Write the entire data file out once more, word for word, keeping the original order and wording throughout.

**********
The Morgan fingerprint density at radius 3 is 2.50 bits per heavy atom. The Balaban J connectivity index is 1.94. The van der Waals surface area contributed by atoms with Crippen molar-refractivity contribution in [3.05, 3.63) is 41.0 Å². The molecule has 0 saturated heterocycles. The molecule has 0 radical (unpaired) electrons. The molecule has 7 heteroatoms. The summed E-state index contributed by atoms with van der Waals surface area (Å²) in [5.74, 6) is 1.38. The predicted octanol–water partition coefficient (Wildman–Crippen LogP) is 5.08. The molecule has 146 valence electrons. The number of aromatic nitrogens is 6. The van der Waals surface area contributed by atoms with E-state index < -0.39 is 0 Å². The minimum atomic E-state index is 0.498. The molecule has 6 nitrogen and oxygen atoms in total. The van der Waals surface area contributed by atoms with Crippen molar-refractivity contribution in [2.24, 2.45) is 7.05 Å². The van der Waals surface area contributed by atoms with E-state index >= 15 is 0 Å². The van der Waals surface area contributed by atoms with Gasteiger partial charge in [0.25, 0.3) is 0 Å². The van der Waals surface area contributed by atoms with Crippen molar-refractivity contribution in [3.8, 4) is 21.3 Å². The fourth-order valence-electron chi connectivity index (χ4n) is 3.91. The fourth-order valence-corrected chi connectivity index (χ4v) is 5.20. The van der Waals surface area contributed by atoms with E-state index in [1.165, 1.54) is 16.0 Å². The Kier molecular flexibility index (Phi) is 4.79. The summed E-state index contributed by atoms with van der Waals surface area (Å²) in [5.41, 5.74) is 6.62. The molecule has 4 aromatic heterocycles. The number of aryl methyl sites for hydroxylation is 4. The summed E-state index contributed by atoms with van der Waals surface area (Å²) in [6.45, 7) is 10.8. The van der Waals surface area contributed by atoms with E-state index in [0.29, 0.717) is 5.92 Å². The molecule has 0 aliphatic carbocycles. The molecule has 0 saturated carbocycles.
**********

The Morgan fingerprint density at radius 3 is 2.50 bits per heavy atom. The Balaban J connectivity index is 1.94. The van der Waals surface area contributed by atoms with Crippen molar-refractivity contribution in [3.05, 3.63) is 41.0 Å². The molecule has 0 saturated heterocycles. The molecule has 0 radical (unpaired) electrons. The molecule has 7 heteroatoms. The summed E-state index contributed by atoms with van der Waals surface area (Å²) in [5.74, 6) is 1.38. The predicted octanol–water partition coefficient (Wildman–Crippen LogP) is 5.08. The molecule has 146 valence electrons. The number of aromatic nitrogens is 6. The van der Waals surface area contributed by atoms with E-state index < -0.39 is 0 Å². The minimum atomic E-state index is 0.498. The molecule has 6 nitrogen and oxygen atoms in total. The van der Waals surface area contributed by atoms with Crippen molar-refractivity contribution in [2.24, 2.45) is 7.05 Å². The van der Waals surface area contributed by atoms with E-state index >= 15 is 0 Å². The van der Waals surface area contributed by atoms with Gasteiger partial charge in [0.25, 0.3) is 0 Å². The van der Waals surface area contributed by atoms with Crippen molar-refractivity contribution in [3.8, 4) is 21.3 Å². The fourth-order valence-electron chi connectivity index (χ4n) is 3.91. The fourth-order valence-corrected chi connectivity index (χ4v) is 5.20. The van der Waals surface area contributed by atoms with E-state index in [1.165, 1.54) is 16.0 Å². The Kier molecular flexibility index (Phi) is 4.79. The summed E-state index contributed by atoms with van der Waals surface area (Å²) in [5.41, 5.74) is 6.62. The molecule has 4 aromatic heterocycles. The number of aryl methyl sites for hydroxylation is 4. The summed E-state index contributed by atoms with van der Waals surface area (Å²) in [6.45, 7) is 10.8. The van der Waals surface area contributed by atoms with E-state index in [0.29, 0.717) is 5.92 Å². The molecule has 0 aliphatic carbocycles. The molecule has 0 saturated carbocycles.